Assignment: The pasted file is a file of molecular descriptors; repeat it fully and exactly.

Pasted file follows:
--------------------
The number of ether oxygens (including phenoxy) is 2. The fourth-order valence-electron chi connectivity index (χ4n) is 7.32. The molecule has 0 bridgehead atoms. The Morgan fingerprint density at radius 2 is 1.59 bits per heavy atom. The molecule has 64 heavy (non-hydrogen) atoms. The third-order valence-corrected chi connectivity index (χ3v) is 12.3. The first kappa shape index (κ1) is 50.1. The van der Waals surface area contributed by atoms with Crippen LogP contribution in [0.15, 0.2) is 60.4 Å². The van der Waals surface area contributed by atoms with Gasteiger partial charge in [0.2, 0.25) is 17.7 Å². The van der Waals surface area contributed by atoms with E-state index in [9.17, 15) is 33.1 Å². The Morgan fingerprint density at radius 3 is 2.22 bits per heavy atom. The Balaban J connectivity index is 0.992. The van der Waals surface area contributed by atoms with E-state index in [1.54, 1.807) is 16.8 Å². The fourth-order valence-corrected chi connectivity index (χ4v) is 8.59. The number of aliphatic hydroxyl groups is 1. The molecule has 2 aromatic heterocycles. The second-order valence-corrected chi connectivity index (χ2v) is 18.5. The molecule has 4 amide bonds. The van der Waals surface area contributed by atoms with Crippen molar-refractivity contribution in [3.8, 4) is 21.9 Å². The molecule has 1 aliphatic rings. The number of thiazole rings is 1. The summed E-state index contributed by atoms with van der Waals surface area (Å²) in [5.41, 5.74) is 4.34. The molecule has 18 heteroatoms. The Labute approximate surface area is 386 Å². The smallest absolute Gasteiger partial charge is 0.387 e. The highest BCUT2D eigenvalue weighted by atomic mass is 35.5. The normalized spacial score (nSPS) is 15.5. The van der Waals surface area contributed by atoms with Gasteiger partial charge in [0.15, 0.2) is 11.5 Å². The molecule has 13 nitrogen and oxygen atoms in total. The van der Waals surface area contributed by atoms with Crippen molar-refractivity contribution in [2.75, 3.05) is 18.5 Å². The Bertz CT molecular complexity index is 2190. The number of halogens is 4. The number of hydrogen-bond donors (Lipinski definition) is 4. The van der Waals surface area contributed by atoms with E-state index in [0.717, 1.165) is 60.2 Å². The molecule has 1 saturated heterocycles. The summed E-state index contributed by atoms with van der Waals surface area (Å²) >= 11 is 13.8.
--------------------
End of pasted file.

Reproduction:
The number of ether oxygens (including phenoxy) is 2. The fourth-order valence-electron chi connectivity index (χ4n) is 7.32. The molecule has 0 bridgehead atoms. The Morgan fingerprint density at radius 2 is 1.59 bits per heavy atom. The molecule has 64 heavy (non-hydrogen) atoms. The third-order valence-corrected chi connectivity index (χ3v) is 12.3. The first kappa shape index (κ1) is 50.1. The van der Waals surface area contributed by atoms with Crippen LogP contribution in [0.15, 0.2) is 60.4 Å². The van der Waals surface area contributed by atoms with Gasteiger partial charge in [0.2, 0.25) is 17.7 Å². The van der Waals surface area contributed by atoms with E-state index in [9.17, 15) is 33.1 Å². The Morgan fingerprint density at radius 3 is 2.22 bits per heavy atom. The Balaban J connectivity index is 0.992. The van der Waals surface area contributed by atoms with E-state index in [1.54, 1.807) is 16.8 Å². The fourth-order valence-corrected chi connectivity index (χ4v) is 8.59. The number of aliphatic hydroxyl groups is 1. The molecule has 2 aromatic heterocycles. The second-order valence-corrected chi connectivity index (χ2v) is 18.5. The molecule has 4 amide bonds. The van der Waals surface area contributed by atoms with Crippen molar-refractivity contribution in [3.8, 4) is 21.9 Å². The molecule has 1 aliphatic rings. The number of thiazole rings is 1. The summed E-state index contributed by atoms with van der Waals surface area (Å²) in [5.41, 5.74) is 4.34. The molecule has 18 heteroatoms. The Labute approximate surface area is 386 Å². The smallest absolute Gasteiger partial charge is 0.387 e. The highest BCUT2D eigenvalue weighted by atomic mass is 35.5. The normalized spacial score (nSPS) is 15.5. The van der Waals surface area contributed by atoms with Gasteiger partial charge in [0.15, 0.2) is 11.5 Å². The molecule has 13 nitrogen and oxygen atoms in total. The van der Waals surface area contributed by atoms with Crippen molar-refractivity contribution in [2.75, 3.05) is 18.5 Å². The Bertz CT molecular complexity index is 2190. The number of halogens is 4. The number of hydrogen-bond donors (Lipinski definition) is 4. The van der Waals surface area contributed by atoms with E-state index in [0.717, 1.165) is 60.2 Å². The molecule has 1 saturated heterocycles. The summed E-state index contributed by atoms with van der Waals surface area (Å²) >= 11 is 13.8.